• Democratic presidential candidate Michael Bloomberg unveiled his higher education plan on Tuesday, calling for two-year community colleges to be tuition-free
  • The plan also increases Pell Grants for low-income students and reduces the cap on income-based payment from 10% to 5% of monthly discretionary income
  • The plan is more moderate than those of progressive rivals Massachusetts Sen. Elizabeth Warren and Vermont Sen. Bernie Sanders, who have called for student loans to be forgiven and public universities to be tuition-free

Former New York City Mayor and Democratic presidential candidate Michael Bloomberg on Tuesday suggested eliminating tuition at community colleges for all students regardless of income as prt of his higher education plan.

“Mike’s plan ensures cost is not a barrier to a quality post-secondary education. It provides students with credentials to equip them for middle-income jobs, gives talented low-income students the opportunities they deserve, and reforms the student loan system so no one pays more than they can afford,” Bloomberg’s website says.

The plan would doubles to $12,690 the maximum Pell Grant, which is aimed at students with financial need. The plan also allows formerly incarcerated and undocumented students to participate in the program.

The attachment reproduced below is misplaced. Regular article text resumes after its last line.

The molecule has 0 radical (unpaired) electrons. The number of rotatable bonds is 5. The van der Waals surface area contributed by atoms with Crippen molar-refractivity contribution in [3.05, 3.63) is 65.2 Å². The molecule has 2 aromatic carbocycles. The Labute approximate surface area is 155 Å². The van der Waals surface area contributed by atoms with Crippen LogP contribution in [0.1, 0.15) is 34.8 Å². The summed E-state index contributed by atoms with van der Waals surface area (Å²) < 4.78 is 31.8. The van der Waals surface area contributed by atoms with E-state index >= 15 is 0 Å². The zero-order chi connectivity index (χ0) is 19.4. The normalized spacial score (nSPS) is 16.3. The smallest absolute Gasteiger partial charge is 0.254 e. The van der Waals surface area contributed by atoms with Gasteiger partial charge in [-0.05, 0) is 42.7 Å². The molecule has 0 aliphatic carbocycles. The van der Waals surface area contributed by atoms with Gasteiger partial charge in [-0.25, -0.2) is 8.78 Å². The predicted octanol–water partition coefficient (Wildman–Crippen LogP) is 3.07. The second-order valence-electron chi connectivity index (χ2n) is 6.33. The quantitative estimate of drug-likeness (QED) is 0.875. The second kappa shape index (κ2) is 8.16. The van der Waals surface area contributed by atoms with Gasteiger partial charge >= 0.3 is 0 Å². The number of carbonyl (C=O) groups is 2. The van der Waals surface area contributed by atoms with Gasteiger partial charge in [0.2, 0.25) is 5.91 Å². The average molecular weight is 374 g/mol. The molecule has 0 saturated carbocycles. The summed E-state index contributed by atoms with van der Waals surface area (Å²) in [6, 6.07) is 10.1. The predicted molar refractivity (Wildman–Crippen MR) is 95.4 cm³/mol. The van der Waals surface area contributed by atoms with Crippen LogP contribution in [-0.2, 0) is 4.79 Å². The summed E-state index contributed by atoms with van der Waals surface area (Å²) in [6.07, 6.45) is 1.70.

Bloomberg’s plan does not support complete student loan forgiveness for all Americans, but would eliminate student debt for individuals who attended “failed or for-profit colleges.” It would allow students to enroll in an income-based repayment plan, which caps monthly payments at 5% of discretionary income, down from the current 10% cap. This new income-based repayment plan would only be available for undergraduate federal loans.

After 20 years of paying off federal student loans, borrowers will be eligible to have up to $57,000 of their loan balances forgiven.

The Bloomberg campaign said the program would cost $700 billion over the next 10 years, and would be paid for by tax increases on the wealthy.

Bloomberg called for more moderate reforms than his progressive rivals, Vermont Sen. Bernie Sanders and Massachusetts Sen. Elizabeth Warren, who have proposed eliminating the majority of student debt in the country, and making colleges tuition-free.

Democratic candidates hope to attract voters who feel the Trump administration is not doing enough to tackle the U.S. student loan crisis. Some 44.2 million Americans currently hold an estimated $1.48 trillion in student loan debt.

Education Secretar, Betsy DeVos frequently is criticized by Democrats for not doing enough to protect students from fraudulent, for-profit colleges. President Trump’s 2021 budget proposal also eliminates several student loan repayment options, such as the public service loan forgiveness program.